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Scottsdale One Water Brewing Showcase illustrates an ‘ethical, sustainable’ way to brew

Photo of Beer at the One Water Brewing Showcase
Chuck Skypeck, technical brewing projects director at the Brewers Association, said it’s not unusual for local independent breweries to commit to sustainability, since most of them are already small businesses whose products are hyperlocalized. (File Photos/

Locals laud Scottsdale One Water Brewing pursuit for environment

By Naomi DuBovis | Special to the Digital Free Press

Local independent breweries partnered with Scottsdale Water for a showcase earlier this month featuring beer brewed with recycled water. The showcase was meant to educate Arizona residents about Scottsdale’s water conservation efforts.

Valerie Schneider, public information officer at Scottsdale Water, said the partnership began in 2019 when the city got a permit to use recycled water for sampling purposes. The One Water Brewing Showcase happened that same year but went on hold until 2022 due to the COVID-19 pandemic.

The Scottsdale Water website says that the water used in the beers is recycled and treated at the Advanced Water Treatment Plant through a process called direct potable reuse.

Normally, reused water goes through indirect potable reuse, where it’s treated and purified then stored in an aquifer, lake or some other natural buffer. From there, it goes to the city’s potable water system.

Water processed through DPR is sent directly to the consumer instead of going through the natural buffer.

Ms. Schneider says this kind of recycling allows consumers to take full advantage of reusable water, especially since they can access it easily and use it as they see fit.

“It gives us more sustainability directly at the palm of our hands versus water going into irrigation purposes or just being put down into our aquifer that we will have to later get out,” she said.

Chuck Skypeck, technical brewing projects director at the Brewers Association, said it’s not unusual for local independent breweries to commit to sustainability, since most of them are already small businesses whose products are hyperlocalized.

“Maybe a third of the breweries only sell beer on draft right across their own bar in their own facility, and you can’t get much more ethical and sustainable than that,” he said. “You’re not even putting it in a package, and you’re not shipping it away.”

One Water Brewing Showcase
is one-of-a-kind brewing event

Ashley Benson is the head brewer for AZ Wilderness Brewing Company, one of the participating breweries in the showcase. She said that sustainability efforts keep the brewing business afloat.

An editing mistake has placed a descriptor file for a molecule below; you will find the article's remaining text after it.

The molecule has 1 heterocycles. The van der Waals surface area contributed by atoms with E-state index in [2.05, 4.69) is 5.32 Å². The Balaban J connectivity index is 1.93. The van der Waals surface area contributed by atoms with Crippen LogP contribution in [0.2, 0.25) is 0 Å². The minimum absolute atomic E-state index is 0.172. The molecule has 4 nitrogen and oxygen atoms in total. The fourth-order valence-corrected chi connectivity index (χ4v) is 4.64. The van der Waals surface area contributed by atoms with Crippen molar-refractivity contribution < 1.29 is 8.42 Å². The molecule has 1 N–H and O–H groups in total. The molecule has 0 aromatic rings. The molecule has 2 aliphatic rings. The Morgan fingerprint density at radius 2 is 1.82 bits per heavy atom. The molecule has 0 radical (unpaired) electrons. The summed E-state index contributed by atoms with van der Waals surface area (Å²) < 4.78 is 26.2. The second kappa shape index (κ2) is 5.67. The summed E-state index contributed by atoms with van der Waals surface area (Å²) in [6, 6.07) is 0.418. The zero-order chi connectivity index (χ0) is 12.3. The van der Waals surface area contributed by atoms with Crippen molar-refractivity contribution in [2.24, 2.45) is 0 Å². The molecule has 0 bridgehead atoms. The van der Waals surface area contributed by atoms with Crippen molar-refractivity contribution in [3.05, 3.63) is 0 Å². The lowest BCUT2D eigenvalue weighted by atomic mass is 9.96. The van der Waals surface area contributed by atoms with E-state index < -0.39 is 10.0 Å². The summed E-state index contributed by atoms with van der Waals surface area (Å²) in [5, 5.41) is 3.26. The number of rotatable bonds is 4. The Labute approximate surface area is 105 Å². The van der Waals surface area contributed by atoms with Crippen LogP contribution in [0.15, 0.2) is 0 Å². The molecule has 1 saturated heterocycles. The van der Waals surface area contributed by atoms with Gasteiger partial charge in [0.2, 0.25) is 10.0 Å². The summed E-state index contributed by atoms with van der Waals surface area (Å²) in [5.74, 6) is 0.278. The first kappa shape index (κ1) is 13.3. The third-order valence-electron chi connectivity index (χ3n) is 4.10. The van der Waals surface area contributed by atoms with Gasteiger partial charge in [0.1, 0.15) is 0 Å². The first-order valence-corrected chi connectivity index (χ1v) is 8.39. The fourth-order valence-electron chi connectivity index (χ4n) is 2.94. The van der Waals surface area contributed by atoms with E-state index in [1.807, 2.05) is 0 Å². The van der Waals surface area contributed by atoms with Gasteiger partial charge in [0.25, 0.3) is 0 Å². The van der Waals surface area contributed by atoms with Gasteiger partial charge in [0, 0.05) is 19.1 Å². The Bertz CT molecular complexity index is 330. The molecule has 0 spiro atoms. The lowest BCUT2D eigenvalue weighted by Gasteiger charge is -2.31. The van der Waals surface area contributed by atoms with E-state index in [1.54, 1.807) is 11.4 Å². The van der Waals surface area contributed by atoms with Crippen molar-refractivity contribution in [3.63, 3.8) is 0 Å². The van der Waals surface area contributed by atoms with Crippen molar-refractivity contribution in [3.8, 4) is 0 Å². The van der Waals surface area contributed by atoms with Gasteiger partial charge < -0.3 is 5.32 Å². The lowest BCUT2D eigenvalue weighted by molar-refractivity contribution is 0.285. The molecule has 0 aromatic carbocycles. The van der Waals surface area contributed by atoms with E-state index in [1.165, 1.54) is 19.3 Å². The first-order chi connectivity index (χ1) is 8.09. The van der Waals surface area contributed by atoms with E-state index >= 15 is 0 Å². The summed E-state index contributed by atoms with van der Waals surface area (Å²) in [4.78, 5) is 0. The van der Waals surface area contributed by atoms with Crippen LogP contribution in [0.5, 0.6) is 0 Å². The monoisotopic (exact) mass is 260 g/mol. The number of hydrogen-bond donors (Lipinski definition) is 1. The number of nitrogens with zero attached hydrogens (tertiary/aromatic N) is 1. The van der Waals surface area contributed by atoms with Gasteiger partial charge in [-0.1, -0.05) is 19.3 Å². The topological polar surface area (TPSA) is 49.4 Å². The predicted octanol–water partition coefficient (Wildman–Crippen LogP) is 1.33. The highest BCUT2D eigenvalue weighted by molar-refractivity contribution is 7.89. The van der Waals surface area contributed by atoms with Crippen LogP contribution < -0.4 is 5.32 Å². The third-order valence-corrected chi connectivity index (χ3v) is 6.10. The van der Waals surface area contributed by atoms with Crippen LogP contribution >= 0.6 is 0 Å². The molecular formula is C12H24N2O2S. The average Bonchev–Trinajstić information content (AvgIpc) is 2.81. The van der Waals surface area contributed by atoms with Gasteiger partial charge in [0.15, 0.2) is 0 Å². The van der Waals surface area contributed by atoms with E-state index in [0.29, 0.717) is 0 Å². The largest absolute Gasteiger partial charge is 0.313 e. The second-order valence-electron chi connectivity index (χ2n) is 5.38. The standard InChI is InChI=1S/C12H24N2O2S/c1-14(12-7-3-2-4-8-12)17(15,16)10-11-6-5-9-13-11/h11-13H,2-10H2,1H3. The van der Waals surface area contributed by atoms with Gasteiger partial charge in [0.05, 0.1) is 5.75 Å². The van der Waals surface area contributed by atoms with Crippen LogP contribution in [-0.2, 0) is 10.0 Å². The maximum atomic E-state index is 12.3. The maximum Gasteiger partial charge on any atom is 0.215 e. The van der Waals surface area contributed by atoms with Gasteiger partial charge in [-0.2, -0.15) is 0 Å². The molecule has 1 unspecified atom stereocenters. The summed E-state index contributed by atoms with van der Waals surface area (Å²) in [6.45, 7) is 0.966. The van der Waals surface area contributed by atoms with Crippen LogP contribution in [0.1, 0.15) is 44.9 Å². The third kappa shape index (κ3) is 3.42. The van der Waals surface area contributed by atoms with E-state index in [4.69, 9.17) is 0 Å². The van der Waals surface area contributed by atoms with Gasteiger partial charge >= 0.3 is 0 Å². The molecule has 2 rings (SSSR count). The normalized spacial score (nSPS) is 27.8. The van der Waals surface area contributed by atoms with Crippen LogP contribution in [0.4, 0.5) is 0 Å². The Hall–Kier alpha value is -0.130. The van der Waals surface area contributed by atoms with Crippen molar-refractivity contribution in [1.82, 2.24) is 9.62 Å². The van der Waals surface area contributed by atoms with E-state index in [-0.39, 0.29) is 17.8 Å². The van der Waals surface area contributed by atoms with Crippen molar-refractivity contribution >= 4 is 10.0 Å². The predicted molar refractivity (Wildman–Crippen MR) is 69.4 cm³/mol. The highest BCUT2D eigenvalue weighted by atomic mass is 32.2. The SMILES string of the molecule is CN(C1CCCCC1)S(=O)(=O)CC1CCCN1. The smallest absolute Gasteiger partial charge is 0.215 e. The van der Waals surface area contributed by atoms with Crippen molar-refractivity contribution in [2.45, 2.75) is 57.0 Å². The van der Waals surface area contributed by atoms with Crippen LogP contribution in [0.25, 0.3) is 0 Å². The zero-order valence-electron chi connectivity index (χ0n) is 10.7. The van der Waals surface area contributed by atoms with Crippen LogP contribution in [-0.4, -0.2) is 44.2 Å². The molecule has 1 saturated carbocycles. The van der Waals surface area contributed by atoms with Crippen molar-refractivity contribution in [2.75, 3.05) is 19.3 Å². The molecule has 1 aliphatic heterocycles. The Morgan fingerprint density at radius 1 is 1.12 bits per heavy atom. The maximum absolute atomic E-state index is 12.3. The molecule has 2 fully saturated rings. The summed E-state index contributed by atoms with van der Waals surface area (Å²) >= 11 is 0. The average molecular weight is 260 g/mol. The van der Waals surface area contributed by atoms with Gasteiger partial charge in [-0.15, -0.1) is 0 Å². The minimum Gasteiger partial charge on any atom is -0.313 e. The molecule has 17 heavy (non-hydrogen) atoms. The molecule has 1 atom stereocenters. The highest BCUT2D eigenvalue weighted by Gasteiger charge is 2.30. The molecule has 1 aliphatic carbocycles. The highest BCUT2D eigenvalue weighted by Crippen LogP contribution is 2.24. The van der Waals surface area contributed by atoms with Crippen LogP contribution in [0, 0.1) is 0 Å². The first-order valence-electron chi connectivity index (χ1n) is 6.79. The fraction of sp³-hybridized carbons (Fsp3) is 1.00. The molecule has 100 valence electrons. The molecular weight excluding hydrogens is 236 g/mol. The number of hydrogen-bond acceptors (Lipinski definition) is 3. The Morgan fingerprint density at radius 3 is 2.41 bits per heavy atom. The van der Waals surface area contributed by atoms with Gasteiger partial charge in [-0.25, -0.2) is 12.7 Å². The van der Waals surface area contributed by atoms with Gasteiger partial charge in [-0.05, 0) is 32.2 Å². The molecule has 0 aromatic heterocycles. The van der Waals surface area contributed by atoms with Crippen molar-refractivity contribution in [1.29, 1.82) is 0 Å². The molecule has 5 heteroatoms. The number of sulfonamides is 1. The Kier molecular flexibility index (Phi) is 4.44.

“I think that, especially in Arizona, it’s really important for breweries to be able to exist,” she said. “I think that when you think about all the things that go into brewing — you’ve got water, you’ve got hops, you’ve got grain and yeast … they’re all agricultural products in some way, shape, or form. And if they don’t exist because of climate change or whatever, then you can’t brew, or it becomes financially impossible.”

As part of its larger sustainability effort, AZ Wilderness has another partnership with Sinagua Malt, which provides local breweries with crops that don’t need as much water. AZ Wilderness used those products to create a brew called “This Beer Saves Water” that aimed to bring awareness to the state’s water shortage.

Mr. Skypeck says that marketing tactics like these can leave a positive impression on customers.

“If consumers are looking for breweries — or any consumer good — that is paying attention to being a good community partner and wanting to be ethical and sustainable in their production, it can’t help but enhance the reputation with consumers and their brands and their brand identity.”

Schneider said that the breweries provided a unique avenue for outreach.

“By our permits, we are allowed to give out water to a beverage space company to create a safe beverage,” she said.

“What better way to do that in a fun and interactive way that is positive than beer?”

Ms. Benson said that she is hoping the partnership will incentivize local breweries to adopt water conservation practices even if sustainability isn’t fundamental to their image.

“There’s different breweries for different people and different reasons, but I hope that them using that water and being able to focus on sustainability for themselves also helps carry that through in the local community a little bit more and in the brewing community specifically,” she said.

Mr. Skypeck said that a tasty brew can bring attention to environmental issues. “There’s something kind of mystical about beer and popular that grabs people’s attention,” he said. “I think if you’re wanting to say, ‘Oh, hey, we provided some clean water to the auto welding shop,’ that doesn’t sound quite the same as, ‘We provide clean water to a brewery.”

Editor’s note: Ms. DuBovis is a journalism student at the Walter Cronkite School of Journalism and Mass Communications at Arizona State University.

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